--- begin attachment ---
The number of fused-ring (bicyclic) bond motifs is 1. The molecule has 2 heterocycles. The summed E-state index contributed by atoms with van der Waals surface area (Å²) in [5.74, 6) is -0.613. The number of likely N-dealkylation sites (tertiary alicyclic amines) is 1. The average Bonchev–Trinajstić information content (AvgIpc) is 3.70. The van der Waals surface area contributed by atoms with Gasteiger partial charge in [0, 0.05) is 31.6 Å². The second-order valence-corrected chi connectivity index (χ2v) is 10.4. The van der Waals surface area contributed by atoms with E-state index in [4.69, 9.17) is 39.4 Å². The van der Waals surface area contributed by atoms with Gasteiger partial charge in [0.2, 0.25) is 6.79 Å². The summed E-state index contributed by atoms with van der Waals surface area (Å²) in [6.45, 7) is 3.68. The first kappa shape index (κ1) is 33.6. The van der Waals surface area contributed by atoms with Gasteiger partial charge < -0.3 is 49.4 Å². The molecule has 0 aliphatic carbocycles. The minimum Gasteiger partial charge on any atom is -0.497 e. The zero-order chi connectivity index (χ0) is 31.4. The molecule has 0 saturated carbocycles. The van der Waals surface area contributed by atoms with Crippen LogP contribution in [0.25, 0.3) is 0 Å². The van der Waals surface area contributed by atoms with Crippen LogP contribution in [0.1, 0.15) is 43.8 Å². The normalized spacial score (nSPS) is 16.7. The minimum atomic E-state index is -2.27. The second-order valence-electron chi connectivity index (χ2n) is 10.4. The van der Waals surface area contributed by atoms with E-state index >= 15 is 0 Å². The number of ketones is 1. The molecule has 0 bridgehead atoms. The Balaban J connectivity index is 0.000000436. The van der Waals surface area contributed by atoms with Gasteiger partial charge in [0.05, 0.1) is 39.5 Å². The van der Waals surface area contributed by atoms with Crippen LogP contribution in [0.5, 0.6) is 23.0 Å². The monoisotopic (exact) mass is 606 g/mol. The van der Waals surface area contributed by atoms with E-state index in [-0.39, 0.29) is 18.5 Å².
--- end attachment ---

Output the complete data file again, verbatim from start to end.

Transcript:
The number of fused-ring (bicyclic) bond motifs is 1. The molecule has 2 heterocycles. The summed E-state index contributed by atoms with van der Waals surface area (Å²) in [5.74, 6) is -0.613. The number of likely N-dealkylation sites (tertiary alicyclic amines) is 1. The average Bonchev–Trinajstić information content (AvgIpc) is 3.70. The van der Waals surface area contributed by atoms with Gasteiger partial charge in [0, 0.05) is 31.6 Å². The second-order valence-corrected chi connectivity index (χ2v) is 10.4. The van der Waals surface area contributed by atoms with E-state index in [4.69, 9.17) is 39.4 Å². The van der Waals surface area contributed by atoms with Gasteiger partial charge in [0.2, 0.25) is 6.79 Å². The summed E-state index contributed by atoms with van der Waals surface area (Å²) in [6.45, 7) is 3.68. The first kappa shape index (κ1) is 33.6. The van der Waals surface area contributed by atoms with Gasteiger partial charge < -0.3 is 49.4 Å². The molecule has 0 aliphatic carbocycles. The minimum Gasteiger partial charge on any atom is -0.497 e. The zero-order chi connectivity index (χ0) is 31.4. The molecule has 0 saturated carbocycles. The van der Waals surface area contributed by atoms with Crippen LogP contribution in [0.25, 0.3) is 0 Å². The van der Waals surface area contributed by atoms with Crippen LogP contribution in [0.1, 0.15) is 43.8 Å². The normalized spacial score (nSPS) is 16.7. The minimum atomic E-state index is -2.27. The second-order valence-electron chi connectivity index (χ2n) is 10.4. The van der Waals surface area contributed by atoms with E-state index >= 15 is 0 Å². The number of ketones is 1. The molecule has 0 bridgehead atoms. The Balaban J connectivity index is 0.000000436. The van der Waals surface area contributed by atoms with Gasteiger partial charge in [0.05, 0.1) is 39.5 Å². The van der Waals surface area contributed by atoms with Crippen LogP contribution in [0.5, 0.6) is 23.0 Å². The monoisotopic (exact) mass is 606 g/mol. The van der Waals surface area contributed by atoms with E-state index in [-0.39, 0.29) is 18.5 Å².